Now, as I looked around this Montenegrin restaurant, I found myself thinking about the Chetnik nationalists who’d laid siege to Sarajevo in the 1990s; and I wondered, not for the first time, what they were doing now. Most likely they would have retired home to Republika Srpska, or Serbia itself, or Montenegro, to live out the rest of their lives in comfortable anonymity. By now, most of them would be in their 40s or 50s… they’d probably be sat in some traditional restaurant tonight, drinking rakija and singing old, nationalist folk songs.
Of course, these folk musicians in Podgorica probably had nothing to do with the Siege of Sarajevo; but tens of thousands of people from this region did, and most of them simply retired without ever facing justice. After my long month travelling around the Balkans, it was likely that I had met at least a few of them (tour guides, shopkeepers, grill chefs, petrol station attendants) and the thought made my stomach turn.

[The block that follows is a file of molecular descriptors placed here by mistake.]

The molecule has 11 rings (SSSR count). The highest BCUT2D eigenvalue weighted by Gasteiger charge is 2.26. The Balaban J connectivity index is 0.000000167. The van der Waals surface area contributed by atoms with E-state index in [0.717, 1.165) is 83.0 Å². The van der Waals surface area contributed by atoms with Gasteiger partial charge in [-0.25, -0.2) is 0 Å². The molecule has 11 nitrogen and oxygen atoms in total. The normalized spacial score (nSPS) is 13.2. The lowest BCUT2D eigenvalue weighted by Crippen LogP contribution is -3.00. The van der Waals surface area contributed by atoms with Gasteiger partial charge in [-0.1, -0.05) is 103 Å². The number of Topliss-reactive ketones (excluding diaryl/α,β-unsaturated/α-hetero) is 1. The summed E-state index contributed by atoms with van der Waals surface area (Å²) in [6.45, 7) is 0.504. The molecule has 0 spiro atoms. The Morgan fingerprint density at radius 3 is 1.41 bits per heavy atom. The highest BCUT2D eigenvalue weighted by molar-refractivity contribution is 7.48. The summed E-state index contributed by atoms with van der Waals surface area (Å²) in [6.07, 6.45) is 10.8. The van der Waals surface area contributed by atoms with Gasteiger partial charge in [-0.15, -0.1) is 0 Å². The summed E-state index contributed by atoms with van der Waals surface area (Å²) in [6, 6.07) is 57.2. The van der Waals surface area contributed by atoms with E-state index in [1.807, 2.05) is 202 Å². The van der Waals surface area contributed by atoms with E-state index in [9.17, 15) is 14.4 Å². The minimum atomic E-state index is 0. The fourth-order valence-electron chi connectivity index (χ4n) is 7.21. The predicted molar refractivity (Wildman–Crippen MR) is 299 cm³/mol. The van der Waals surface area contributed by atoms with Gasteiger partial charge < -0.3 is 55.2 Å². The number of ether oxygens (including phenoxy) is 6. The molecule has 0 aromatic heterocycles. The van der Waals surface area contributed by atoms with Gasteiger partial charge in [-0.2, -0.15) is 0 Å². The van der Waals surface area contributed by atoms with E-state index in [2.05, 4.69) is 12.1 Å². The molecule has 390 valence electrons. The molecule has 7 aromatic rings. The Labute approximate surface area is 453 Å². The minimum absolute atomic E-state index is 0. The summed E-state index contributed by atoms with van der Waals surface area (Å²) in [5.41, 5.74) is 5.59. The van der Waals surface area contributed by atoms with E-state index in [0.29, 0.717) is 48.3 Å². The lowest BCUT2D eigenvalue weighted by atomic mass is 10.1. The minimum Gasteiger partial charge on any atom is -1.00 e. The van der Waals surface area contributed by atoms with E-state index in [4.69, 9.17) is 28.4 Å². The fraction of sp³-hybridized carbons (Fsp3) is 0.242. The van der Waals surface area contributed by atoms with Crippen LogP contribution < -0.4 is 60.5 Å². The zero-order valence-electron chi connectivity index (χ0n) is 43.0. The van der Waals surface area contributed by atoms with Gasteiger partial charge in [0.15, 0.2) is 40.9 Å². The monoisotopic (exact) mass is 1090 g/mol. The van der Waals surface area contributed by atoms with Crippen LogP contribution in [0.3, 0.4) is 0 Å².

Nationalism can sometimes look endearing from the outside – take this Montenegrin restaurant for example, all old-time woollen clothes and booze and accordions. Nationalism celebrates tradition, it seeks to preserve authentic culture; but I couldn’t stop thinking how just 25 years ago, people who looked much like this had been butchering babies and executing Muslims in the name of tradition.
As the folk songs kept coming – each one quicker, more frantic than the last – the conversation around our table moved on. We began to talk about Brexit, about division in Britain and the alarmingly rapid rise of Donald Trump in the United States; and I realised that these lessons Sarajevo taught about the dangers of nationalism were as relevant now as they had ever been.